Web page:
• the entry barrier should be as low as possible, ideally close to zero
  • security should a tier-zero feature

While we are building the Platform and adding new features we learned and listened and we are now enabling and automating the following steps for Pipeline users:

  • Static code analysis and vulnerability scans using our CI/CD pipeline plugin.
  • Once the build artifacts are created the CI/CD pipeline creates the containers. Once containers are created we scan each layer for vulnerabilities using data from the CVE databases.
  • If all scans pass Pipeline pushes the containers to a container registry or creates a Kubernetes deployment. Based on a configurable frequency we re-scan these Kubernetes deployment.
  • In case vulnerabilities are found during the deployment lifecycle we allow enterprises to apply several strategies as: notifications (default operation, we notify by email or Slack), gracefully remove the deployment, snapshot, fallback to previous deployment (less likely will pass the scan as usually the vulnerabilities are in 3rd party layers).

Under the hood - how it works

The Pipeline control plane hosts all the components for static code scans and container vulnerability checks (Sonar, Clair, databases, etc) and offers this as a service. There is hard (schema) isolation per organization or department, namespace separation for scans, OAuth2 JWT token based security and integration with Vault. As usual for any secrets in Pipeline (e.g. private container registry access) they are encrypted and stored inside Vault.

Static code analysis - Sonar

The CI/CD pipeline checks out the code inside the Kubernetes cluster owned by the organization/developer triggering the build via a GitHub webhook. The static code analysis runs inside the Kubernetes cluster, however the result is pushed back to the Pipeline control plane. Each organization has it’s own database schema, and for accessing the Sonar interface we use OAuth2 JWT tokens (as basically everywhere inside Pipeline). Depending on the organization ACLs and GitHub groups individuals might or might not see each other builds, or organization level results.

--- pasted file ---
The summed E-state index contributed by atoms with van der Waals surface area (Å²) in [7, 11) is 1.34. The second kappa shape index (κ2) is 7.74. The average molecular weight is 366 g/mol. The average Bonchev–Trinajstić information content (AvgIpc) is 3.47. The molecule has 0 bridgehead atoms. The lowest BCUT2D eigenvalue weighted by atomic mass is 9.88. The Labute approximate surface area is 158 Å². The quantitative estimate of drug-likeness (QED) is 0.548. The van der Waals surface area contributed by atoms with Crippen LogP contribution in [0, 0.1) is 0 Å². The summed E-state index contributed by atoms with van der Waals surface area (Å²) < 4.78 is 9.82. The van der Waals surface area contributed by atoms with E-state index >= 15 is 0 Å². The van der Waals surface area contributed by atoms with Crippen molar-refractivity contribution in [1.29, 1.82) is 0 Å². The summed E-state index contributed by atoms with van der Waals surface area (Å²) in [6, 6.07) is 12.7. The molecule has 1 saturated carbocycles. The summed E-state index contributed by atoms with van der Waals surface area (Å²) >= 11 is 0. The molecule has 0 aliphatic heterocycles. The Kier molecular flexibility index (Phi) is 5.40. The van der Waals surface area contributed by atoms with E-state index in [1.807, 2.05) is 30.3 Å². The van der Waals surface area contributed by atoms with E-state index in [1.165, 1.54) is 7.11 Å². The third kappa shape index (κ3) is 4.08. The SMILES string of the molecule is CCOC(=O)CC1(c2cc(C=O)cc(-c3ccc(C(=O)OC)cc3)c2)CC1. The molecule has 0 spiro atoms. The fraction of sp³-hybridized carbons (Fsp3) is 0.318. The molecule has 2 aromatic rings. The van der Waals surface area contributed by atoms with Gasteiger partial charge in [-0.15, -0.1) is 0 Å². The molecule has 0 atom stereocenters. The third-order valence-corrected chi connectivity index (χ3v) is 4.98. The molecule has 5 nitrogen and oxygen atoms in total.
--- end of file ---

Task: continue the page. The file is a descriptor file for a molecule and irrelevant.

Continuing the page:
For our enterprise users we support LDAP and AD authentication and authorization based on roles. Pipeline is integrated with Dex to support multiple identity provider backends.

By default Pipeline is non intrusive - beside raising alerts - in a sense that does not break the build, however rules can be configured at organization level or profiles (e.g. test, UAT, production) and enforced to builds triggered by developers belonging to the organization.

Static code scans are enabled during. the CI/CD pipeline and is configured with an acceptable Sonar QualityGate status. Before running the sonar-scanner process, the plugin creates a sonar-scanner.properties file from a template. The properties file contains sonar-scanner configurations including the Sonar server host, sources, inclusions, exclusions, encoding, branch, etc… After the sonar-scan process is finished successfully the plugin will be waiting for the results of QualitiyGate and it breaks the build if is not passing it.

Build process failed due to Sonar Quality profile

An example CI/CD yaml:

workspace:
  base: /go
  path: src/github.com/example/app

pipeline:
  build:
    image: golang:1.9
    environment:
      - CGO_ENABLED=0
    commands:
      - go test -cover -coverprofile=coverage.out
      - go build -ldflags "-s -w -X main.revision=$(git rev-parse HEAD)" -a

  static_scan:
    image: registry/sonar-scanner